articles | 21 July 2022

Central Bank allays fears of property bubble

Currently, the real estate sector is not a destabilising factor for the banking system, nor are there concerns over a property bubble or residue from the defunct Citizenship for Investment scheme, argues the Cyprus Central Bank.

In its latest report on the stability of the financial sector, the Central Bank said although a possible reduction in real estate prices is always a concern for the banking sector, under today’s conditions, a drop in prices is unlikely.

“It is improbable that real estate prices will decline, mainly due to the increase in construction materials but also increased demand mainly from Cypriots, who prefer apartments, due to the good yields offered by rents,” said the CBC.

It said the real estate market has proven to be resilient during the pandemic, aided by fiscal measures adopted by the government, boosting local demand for housing units.

An upward cycle was launched in April 2020 due to a supportive framework of fiscal measures, including an interest rate subsidy scheme for housing and corporate loans.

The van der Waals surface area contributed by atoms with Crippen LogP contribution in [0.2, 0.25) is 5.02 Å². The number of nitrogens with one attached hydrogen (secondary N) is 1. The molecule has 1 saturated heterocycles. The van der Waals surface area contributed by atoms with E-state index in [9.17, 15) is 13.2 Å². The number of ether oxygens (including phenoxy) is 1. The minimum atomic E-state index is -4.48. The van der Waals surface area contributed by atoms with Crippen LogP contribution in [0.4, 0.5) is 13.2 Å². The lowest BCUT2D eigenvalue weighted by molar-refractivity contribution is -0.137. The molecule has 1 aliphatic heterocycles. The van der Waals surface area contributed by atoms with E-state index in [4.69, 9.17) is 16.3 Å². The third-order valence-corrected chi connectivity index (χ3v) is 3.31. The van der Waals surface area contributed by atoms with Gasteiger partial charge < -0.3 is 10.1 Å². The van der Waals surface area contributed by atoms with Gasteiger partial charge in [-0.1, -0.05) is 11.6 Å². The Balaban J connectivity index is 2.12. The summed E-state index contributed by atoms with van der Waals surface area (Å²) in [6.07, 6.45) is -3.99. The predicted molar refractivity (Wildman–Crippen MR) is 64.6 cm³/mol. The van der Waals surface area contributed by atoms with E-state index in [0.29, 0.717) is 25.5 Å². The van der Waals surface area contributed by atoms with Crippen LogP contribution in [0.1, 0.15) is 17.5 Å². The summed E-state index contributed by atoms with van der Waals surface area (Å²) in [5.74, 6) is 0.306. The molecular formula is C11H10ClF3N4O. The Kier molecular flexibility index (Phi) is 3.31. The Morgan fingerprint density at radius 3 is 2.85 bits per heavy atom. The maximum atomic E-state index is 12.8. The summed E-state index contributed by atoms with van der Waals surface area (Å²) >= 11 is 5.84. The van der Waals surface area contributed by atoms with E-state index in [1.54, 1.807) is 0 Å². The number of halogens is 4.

The government had extended an interest rate subsidy scheme for housing and corporate loans until the end of 2021 and raised the ceiling for eligible loans.

“In 2021, the Central Bank’s House Price Index (CPI) started to show signs of recovery after the marginal stability observed in 2020.

“In fact, the prices of residential properties in Cyprus seem to remain at levels below their potential value.

“The course of the real estate sector and especially the performance of commercial property may directly and/or indirectly affect the financial system’s stability”.

The bank explained that property values in Cyprus are still estimated to be lower than potential suggests, and any corrections should not be expected to be significant.

It also sees the new lending for house purchases as sustainable.

“The fact that household home lending criteria, according to the Central Bank’s most recent Bank Lending Survey, has remained unchanged in the fourth quarter of 2021, following a continued tightening of criteria from the second quarter of 2020 to the third quarter of 2021, largely ensures that new mortgage lending will remain sustainable”.

Source: Financial Mirror

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